June 23rd, 2017
the_future_modernes: (Default)
posted by [personal profile] the_future_modernes at 10:52am on 23/06/2017
falling down in anime all the time?  Also I am SICK of the dead woman love interest trope in all of media. I would honestly like to ban that shit for the next 540 years.

Also, was trying to watch Star Trek Beyond and why is Kirk so fucking TERRIBLE at negotiation? Is he or is he not supposed to have been tops in all his subjects? So why was he so sarcastic and impatient and lacking in empathy? Why was the entire negotiation scene played for jokes? Star Trek is SUPPOSED to be about diplomacy  as well as fighting, these motherfuckers can only focus on action? Frankly I wouldn't want to live anywhere near the Federation, they are clearly the same shitheads that militaries today are. Which was not quite the intention of the original. This medicore ass, fratboy ass white imperialistic ass fuckwittery tho. Its so frustrating when the fanfic IS SO MUCH BETTER than the shit these so called professionals GET PAID FOR.

Finally watching Cowboy Bebop. SO GOOD. I LOVE LOVE LOVE the architecture of the world, the gates are BADASS and the diversity of the characters?! There are darskinned folk up in there! And I love the fact that they are having adventures but it aint about war. I am so SICK of war. I feel like describing war as action adventure is erasure. War isn't adventure. Not by a long shot.
One thing about it that I didnt like was the story line about terrorist environmentalists. Made me annoyed because I feel like I keep seeing movies in which environmentalists are set up as cuckoo terrorists who go too far. Considering teh fact that coporations and their captive govts are responsible for the current destruction of the planet for human habitation ... says a lot about the ideologies of the ruling class. More environmentalists as heroes I say. And more corporations as the destructive moneygrubbing villians that they are. Speaking of, I need several articles that look into the specifics of corporate welfare.  The drumbeat of lazy mooching poor continues unabated while corporations make billions more than in tax dollars the poor ever manage to but have their misdeeds cozily hidden by our fourth estate. Then again corporations own the fourth estate.  Apparently folk are going to have to learn up close and personal AGAIN that monopolies are bad for us. Hoo-fucking-ray. 

I would like to seee a movie in which a James Bond type or platoon of them come in to fuck up a government in a POC majority country and the heroes are the security forces of said countries  who repel the invaders and embarass the shit out of the colonizing country.  Actually I would like to see several movies about this.

I need to write more. I am brimming with ideas but the resilency to sit down and write is lacking. Because I keep getting hung up on the fact that what sounds great in my head doesnt come out as such on paper. *sigh*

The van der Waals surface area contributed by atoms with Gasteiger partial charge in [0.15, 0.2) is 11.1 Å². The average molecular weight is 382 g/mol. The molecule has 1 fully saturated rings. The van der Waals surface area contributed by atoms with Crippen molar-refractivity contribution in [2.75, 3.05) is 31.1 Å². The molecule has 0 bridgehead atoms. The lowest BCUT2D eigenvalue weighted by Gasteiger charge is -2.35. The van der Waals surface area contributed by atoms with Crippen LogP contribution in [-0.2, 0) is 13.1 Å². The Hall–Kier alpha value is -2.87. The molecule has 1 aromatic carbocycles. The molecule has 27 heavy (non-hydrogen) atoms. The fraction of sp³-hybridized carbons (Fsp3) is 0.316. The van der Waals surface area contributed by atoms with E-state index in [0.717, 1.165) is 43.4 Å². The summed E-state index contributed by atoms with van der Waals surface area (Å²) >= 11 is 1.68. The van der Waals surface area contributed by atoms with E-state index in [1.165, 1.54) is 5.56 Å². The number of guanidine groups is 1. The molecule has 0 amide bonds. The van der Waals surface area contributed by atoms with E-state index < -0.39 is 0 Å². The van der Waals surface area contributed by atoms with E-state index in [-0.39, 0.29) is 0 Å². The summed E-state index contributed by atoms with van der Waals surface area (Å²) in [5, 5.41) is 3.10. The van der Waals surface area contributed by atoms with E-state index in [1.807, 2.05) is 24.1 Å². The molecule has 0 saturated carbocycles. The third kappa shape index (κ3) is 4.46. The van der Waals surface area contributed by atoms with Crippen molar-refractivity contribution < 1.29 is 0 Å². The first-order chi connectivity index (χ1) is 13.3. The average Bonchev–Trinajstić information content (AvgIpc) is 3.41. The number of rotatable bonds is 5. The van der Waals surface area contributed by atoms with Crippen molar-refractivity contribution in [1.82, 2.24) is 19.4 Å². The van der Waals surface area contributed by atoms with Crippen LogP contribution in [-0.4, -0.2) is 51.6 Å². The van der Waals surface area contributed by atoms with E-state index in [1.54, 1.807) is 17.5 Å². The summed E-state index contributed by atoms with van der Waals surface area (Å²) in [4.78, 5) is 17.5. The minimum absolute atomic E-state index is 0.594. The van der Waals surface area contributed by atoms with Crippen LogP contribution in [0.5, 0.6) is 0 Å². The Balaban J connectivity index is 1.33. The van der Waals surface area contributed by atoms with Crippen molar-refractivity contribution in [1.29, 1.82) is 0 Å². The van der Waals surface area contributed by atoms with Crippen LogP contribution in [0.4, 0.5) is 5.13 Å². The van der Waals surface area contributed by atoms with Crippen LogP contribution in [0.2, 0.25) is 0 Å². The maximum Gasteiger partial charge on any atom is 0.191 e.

June 22nd, 2017
recessional: a small blue-paisley teapot with a blue mug (Default)
posted by [syndicated profile] velveteenrabbi_feed at 09:33am on 22/06/2017

Posted by rbarenblat@gmail.com (Velveteen Rabbi)

Justice-love-scalesEarlier this week, David and I studied a fabulous text from the Hasidic rabbi known as the Kedushat Levi (R' Levi Yitzchak of Berditchev), to whom I was first introduced by R' Elliot Ginsburg, my teacher of Hasidut in rabbinical school. It's a short commentary on this week's Torah portion, Korach, and it packs a powerful punch. (Read it in the original Hebrew at Sefaria.)

The text riffs off of a short phrase in Numbers 18:19, "It is an eternal covenant of salt." Levi Yitzchak explains that this was said after the deeds of Korach. (For a reminder of what those were, see my post at My Jewish Learning, A Failed Rebellion.) Korach wanted everyone, including himself, to be priests. He didn't want to be a Levite, which was his own ancestral tribe -- he wanted to be a Kohen (a higher-level priest), and he wanted everyone to be kohanim.

Here's where Levi Yitzchak makes an interpretive leap: he says the kohanim / priests represent the divine attribute of חסד / chesed (lovingkindness), whereas the levi'im / Levites represent the divine attribute of דין / din (justice) -- sometimes called gevurah, the quality of boundaries and strength. Here's the problem with the Korachite rebellion: in wanting everyone to represent chesed, Korach leaves no room for din. He wanted everyone to be pure chesed, but in truth (says Levi Yitzchak), the world needs judgment and justice too. The world needs gevurah: boundaries, strength, a strong container. 

Ramban (also known as Nachmanides) understands salt as a combination of fire and water, which is to say, justice and lovingkindness. He says it's the combination of those two, the appropriate balance of those two, which sustains all the worlds. 

Levi Yitzchak teaches that the covenant of salt (representing the balance of chesed and din) came as a response to Korach's actions, in order to remind us of what's wrong with Korach's imbalanced view that everyone should embody only chesed. What the world needs is the appropriate balance of chesed and din, lovingkindness and justice.

Reading this passage, I marvel at how contemporary and real it feels. I've been in contexts where people want everyone and everything to be all-chesed-all-the-time, and they are not healthy contexts by any stretch of the imagination.  Love that flows without boundaries is a flood, destructive and damaging. When we over-privilege chesed at the expense of gevurah, there are no appropriate roles or boundaries... and a community in which roles and boundaries are not honored, in which gevurah is not honored, is a community that will inevitably be rife with ethical violations and abuse.